Elvera Davis, 87, remembers a time when resources were scarce and times were harder.
She was born on a farm between Scribner and West Point to a family of seven. She remembers walking to school a quarter of a mile each day — much better than some of the other kids in her class, who could walk up to two miles. Her brother only had one pair of pants that he wore all week. Her school had no heating and she was required to wear a skirt with stockings.
“I do wish we had had more money,” she said. “I didn’t get to go to college, because there were seven of us in the family and I didn’t have a chance to do that.”
Years later, Davis would work to give back to those in need. An avid quilter and and active member of Fremont’s Sinai Lutheran Church, Davis spent years sewing quilts for the church to be donated to those in need around the world through the Lutheran World Relief program.
And while she’s pulled back from the quilt-making in recent years, her output at Sinai Lutheran Church is impressive. Alone, Davis made upward of 100 quilts per year — all donated to overseas missions.
“After my husband passed away (in 1994), I had plenty of time on my hands, and I thought I was doing good — I’d cut out blocks for 40 quilts,” she said. “The first year I made about 50. The next year 75. The next year 100. One year I made 200.”
Her quilts would be eight and a half by eight and a half. She and a friend worked on them together for years.
They were displayed on a quilt rack at the church and blessed. Then, through Lutheran World Relief they went all over, wherever there was a need. They’ve been to Thailand, Pakistan, Lebanon, Dubai and more.
“Elvera typically sews two quilts a week; it’s amazing,” said Emily Wageman, parish administrator at Sinai Lutheran. “So we sent last year, probably like 120, and she probably does a good 95 of those. It is very impressive. And she’ll find garage sales and get the fabric, or some people will donate them.”
By comparison, a church group of about eight to 10 members that meets once a month generally finished about two per month, Wageman said.
Davis can recall one woman who visited the church to tell the quilters that she had received a Lutheran World Relief quilt when she was younger just after World War II, long before Davis began quilting. It put the quilting project in perspective, Davis said.
“I imagine that they moved around a lot and they didn’t have anything and anything that they got was welcome,” Davis said.
Davis was no stranger to quilting — on her and husband Lyle’s farm in Herman, where her family lived for 35 years, Davis sewed all the time, creating clothing for her four boys.
Times were often tough there, too. They had about 180 acres of farmland, not as much as others, and the hilly terrain wasn’t suitable for particularly productive yields. Lyle had to find more work in Omaha, and Davis, a one-time rural school teacher, then worked a garden, canning dozens of quarts of apples, pears and more to help bring in some extra revenue. Sewing clothes was both fun for her — and helped her save money.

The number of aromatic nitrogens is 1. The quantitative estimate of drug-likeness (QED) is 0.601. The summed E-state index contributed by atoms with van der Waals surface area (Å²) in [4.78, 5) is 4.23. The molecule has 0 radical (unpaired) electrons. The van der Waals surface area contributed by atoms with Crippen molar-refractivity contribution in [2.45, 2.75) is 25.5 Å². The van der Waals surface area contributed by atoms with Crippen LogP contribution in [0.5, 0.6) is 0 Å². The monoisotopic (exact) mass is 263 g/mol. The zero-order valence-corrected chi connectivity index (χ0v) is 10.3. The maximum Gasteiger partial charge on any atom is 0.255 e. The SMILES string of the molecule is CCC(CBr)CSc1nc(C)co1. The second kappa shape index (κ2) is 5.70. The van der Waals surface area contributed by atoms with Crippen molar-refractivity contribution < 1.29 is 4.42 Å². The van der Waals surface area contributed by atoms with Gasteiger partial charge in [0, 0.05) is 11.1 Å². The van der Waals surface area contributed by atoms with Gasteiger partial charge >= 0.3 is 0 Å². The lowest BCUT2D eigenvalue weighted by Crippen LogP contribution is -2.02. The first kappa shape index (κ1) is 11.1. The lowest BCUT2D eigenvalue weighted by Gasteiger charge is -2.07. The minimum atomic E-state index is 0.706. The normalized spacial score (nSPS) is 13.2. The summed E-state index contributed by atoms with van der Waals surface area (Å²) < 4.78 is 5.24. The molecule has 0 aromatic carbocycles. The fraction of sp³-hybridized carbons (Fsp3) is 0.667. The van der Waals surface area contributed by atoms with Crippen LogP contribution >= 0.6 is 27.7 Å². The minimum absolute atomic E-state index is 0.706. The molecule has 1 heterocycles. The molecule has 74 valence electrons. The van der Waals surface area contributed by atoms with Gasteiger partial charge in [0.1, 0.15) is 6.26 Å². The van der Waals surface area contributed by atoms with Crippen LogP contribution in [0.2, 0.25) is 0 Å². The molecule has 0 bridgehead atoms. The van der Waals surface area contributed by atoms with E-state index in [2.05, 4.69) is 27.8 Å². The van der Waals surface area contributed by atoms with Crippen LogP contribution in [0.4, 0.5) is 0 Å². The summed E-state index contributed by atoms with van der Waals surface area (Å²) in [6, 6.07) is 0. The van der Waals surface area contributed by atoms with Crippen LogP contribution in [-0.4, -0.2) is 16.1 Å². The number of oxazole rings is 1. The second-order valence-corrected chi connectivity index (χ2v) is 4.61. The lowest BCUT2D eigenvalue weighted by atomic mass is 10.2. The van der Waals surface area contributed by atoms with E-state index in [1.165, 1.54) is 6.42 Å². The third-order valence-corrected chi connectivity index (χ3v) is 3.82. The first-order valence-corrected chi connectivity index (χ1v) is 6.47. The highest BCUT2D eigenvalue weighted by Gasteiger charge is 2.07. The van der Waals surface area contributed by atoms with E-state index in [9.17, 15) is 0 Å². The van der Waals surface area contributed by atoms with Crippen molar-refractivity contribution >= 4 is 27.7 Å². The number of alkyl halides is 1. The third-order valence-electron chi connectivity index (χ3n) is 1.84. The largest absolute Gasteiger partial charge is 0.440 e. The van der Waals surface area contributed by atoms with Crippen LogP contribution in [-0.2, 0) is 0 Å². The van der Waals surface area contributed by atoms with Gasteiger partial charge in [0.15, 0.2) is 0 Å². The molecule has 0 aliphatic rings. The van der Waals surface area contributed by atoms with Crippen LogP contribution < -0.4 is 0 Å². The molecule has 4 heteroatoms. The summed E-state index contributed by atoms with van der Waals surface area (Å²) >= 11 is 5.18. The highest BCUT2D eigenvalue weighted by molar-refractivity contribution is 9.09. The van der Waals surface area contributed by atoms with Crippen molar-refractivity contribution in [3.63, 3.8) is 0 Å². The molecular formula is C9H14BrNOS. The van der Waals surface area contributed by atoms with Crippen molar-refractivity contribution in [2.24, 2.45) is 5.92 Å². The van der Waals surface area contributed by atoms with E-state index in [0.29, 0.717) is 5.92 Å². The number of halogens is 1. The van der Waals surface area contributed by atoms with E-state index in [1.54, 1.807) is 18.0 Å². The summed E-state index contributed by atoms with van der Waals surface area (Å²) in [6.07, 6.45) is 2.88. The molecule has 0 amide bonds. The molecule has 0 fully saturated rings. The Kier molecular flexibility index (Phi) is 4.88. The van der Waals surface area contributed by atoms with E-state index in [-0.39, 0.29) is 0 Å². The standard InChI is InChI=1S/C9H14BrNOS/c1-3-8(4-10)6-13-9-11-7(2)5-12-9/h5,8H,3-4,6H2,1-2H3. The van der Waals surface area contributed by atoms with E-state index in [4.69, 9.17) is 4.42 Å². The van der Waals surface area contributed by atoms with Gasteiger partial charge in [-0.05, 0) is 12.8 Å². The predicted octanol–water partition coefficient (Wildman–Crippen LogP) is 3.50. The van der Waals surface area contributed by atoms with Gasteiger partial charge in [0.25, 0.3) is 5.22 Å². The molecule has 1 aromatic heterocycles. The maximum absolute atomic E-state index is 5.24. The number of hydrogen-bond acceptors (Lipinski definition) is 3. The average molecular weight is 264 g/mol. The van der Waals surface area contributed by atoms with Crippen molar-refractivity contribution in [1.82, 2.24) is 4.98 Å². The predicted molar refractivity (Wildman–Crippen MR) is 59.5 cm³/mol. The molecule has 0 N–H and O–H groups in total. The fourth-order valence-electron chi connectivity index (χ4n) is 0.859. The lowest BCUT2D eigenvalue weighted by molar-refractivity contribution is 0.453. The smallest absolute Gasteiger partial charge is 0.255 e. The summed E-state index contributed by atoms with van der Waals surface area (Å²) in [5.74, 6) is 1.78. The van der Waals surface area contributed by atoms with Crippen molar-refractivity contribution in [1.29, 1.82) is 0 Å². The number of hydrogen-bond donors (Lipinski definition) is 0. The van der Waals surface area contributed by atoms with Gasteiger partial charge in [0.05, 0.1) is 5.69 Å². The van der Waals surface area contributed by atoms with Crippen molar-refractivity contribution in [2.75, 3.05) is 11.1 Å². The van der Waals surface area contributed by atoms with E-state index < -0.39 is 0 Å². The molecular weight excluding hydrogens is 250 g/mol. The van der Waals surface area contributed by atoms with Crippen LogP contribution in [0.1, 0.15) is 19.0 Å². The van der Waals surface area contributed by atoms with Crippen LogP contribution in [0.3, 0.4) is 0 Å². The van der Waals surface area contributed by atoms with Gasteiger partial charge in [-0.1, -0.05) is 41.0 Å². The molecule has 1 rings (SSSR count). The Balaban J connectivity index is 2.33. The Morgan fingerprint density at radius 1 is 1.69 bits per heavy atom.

“(My boys) were all skinny and narrow-shouldered, and the clothes we bought wouldn’t fit them,” she said. “And we didn’t have much money. I would send off to a catalog, and they had a batch of say 20 yards or something, and then I would buy that and whatever I got is what I made their shirts out of.”
Davis’ involvement in quilt-making has waned more recently, especially since her friend who used to help her produce the quilts suffered a stroke. Davis stops by once a week to read to her.
But Davis still helps out where she can, using her Accuquilt machine, which can quickly create quilt blocks that Davis can contribute to the cause.
“I could cut out 10 or 12 blocks at one time,” Davis said, noting that she didn’t have that machine when she first started. “And so I still cut out some blocks and take them to church and some other people sew them together.”
Nowadays, Davis is also an avid member and volunteer at the Friendship Center Senior Center at Fremont’s Christensen Field, where she comes once a week to bowl. She was a regular bowler for many years until she was forced into early retirement for health reasons in 2014. Now she bowls in a virtual bowling alley, playing a bowling video game for the Nintendo Wii video game console, which allows her to swing a handheld remote control as if it were a bowling ball and watch the pins go down on a TV screen.
“I usually do better at it than regular bowling,” Davis said. She used to bowl 130 regularly. Now, on the Wii, she bowls a 160.
That service has been available at the Friendship Center for the past year, says Friendship Center Manager Laurie Harms. And Davis is its most avid user.
“She is faithfully there every Monday when we have it,” she said. “She’s been trying to recruit other seniors … she compares her score week to week.”
But even at the senior center, Davis hasn’t given up her giving attitude. She volunteers regularly, helping to pass out silverware and milk during meal times, and being a friendly face, Harms said.
“She is really good about including brand new people that walk in the door and asking them to play cards or a game,” she said. “You know, the milk and silverware sound like such a simple thing, but she knows what kind of milk they drink — if they take 1 percent or skim — she knows where they normally sit … she knows who will come in late.”
“She’s just got a very giving heart,” Harms added.
For Davis, giving back serves a dual purpose.
“It helps other people, but it also keeps me busy,” she said.